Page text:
As a heat wave ripples across the country, hitting the I-95 corridor this week, temperatures will continue to soar. Accompanying the intense heat is an impending danger, as 20 children have died of heat stroke from being left in cars so far this year in the United States.
Last year 33 children died, according to Jan Null, CCM at San Francisco University.
"This is still 33 too many," Null said. Despite being four less than the yearly average of 37 children heatstroke deaths, according to Null's research, typically, 52 percent of these deaths are due to a caregiver forgetting a child in a car, and thus many could be prevented. The heating dynamics of cars are much different than those of other forms of transportation. The windows of a car act as a catalysts for rapid temperature increases inside the vehicle.
"There are a lot of windows in cars. These windows let in a lot of sunlight and when that sunlight is absorbed, it becomes trapped inside the car," AccuWeather Meteorologist Michael Pigott said. "The temperature inside the car can become twice that of the temperature outside."
Most people believe that the color of the car is the biggest factor in determining which cars heat up most rapidly, but it is actually the color of the car's interior that is the determining factor. Cars with dark interior, such as black leather, heat up the quickest.
Other parts of a car also aid in increasing the car's interior temperature, including the steering wheel and the dashboard. Due to their dark colors, steering wheels and dashboards can hit temperatures up to 200 degrees when sitting stationary in the sun. They then radiate their own heat and further heighten a car's temperature.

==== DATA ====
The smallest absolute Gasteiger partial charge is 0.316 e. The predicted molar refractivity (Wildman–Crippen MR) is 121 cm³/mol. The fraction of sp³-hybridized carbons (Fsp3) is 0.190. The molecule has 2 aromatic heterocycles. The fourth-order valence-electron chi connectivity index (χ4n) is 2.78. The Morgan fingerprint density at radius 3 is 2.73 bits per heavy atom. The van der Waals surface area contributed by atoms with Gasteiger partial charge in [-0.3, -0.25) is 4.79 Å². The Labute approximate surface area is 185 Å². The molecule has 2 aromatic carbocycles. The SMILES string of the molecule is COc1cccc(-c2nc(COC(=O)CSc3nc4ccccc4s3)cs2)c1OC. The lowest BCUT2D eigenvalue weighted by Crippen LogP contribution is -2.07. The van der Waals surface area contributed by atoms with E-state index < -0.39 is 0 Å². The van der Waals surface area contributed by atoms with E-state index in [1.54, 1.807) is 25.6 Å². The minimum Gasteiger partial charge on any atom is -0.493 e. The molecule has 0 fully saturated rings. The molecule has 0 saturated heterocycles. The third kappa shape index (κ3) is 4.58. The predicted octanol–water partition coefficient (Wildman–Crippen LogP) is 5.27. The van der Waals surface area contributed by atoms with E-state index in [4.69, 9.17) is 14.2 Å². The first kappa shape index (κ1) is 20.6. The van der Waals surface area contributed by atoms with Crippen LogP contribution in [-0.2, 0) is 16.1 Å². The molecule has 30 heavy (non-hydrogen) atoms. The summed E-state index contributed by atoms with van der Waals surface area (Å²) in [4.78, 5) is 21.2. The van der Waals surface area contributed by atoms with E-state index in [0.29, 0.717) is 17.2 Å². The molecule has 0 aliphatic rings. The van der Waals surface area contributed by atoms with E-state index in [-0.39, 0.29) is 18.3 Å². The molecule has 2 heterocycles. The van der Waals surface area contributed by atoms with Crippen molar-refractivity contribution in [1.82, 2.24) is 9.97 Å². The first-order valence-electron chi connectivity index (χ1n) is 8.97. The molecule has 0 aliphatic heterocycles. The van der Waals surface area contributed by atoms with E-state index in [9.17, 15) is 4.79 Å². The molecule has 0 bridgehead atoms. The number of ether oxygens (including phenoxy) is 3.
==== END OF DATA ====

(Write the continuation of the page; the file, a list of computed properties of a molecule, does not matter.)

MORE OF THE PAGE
"When a child is left in a car, there is a 50/50 percent chance that they will be left on the sunny side of the car," Null said. This is especially dangerous because children, unlike adults, have not yet developed the ability to cool themselves off.
"Children heat up three to four times faster than adults," Null said.
Heat stroke, by clinical definition, occurs when the body reaches 104 degrees F. At 104, the body enters survival mode and stops perspiring. Only three degrees higher, at 107 degrees F, the body's cells start to die. This causes the internal organs to begin failing and death can occur soon after. These life-threatening temperatures can be reached quickly when one is stuck inside a car in the heat.
According to a study done by Null, recording the average temperature rise in a vehicle over time, a car's temperature can increase by 19 degrees in just 10 minutes. In one to two hours, the temperature inside a car can increase between 45 and 50 degrees.
"In the worst case scenario, if a child is small and on the sunny side of the car, death can occur in 15 minutes or under," Null said.
Pets, like children, have a lesser ability to cool themselves off compared to adult humans. Each year thousands of animals perish as a result of heat stroke when left in a vehicle. However, pets are better protected than children by today's legal system.
"There are more states with laws against leaving pets in the car than the 19 states with laws against leaving children in the car," Null said.
States with laws against leaving unattended children in cars include California, Connecticut, Florida, Hawaii, Illinois, Kentucky, Maryland, Michigan, Missouri, Nebraska, Nevada, Oklahoma, Pennsylvania, Rhode Island, Tennessee, Texas, Utah, Washington and Wisconsin.
Before exiting your vehicle, be sure to double check your backseat for some precious cargo you may be leaving behind. To help keep children safe, see the tips below from Null.
1. If you see a child unattended in a vehicle, immediately call 911.
2. Never leave a child unattended in a vehicle.
3. If you are missing a child, first check the pool and your vehicle.
4. Give yourself a visual reminder that your child is the backseat. Put the child's teddy bear on the front seat, put your cell phone, purse or briefcase in the backseat; that way you are forced to remember.
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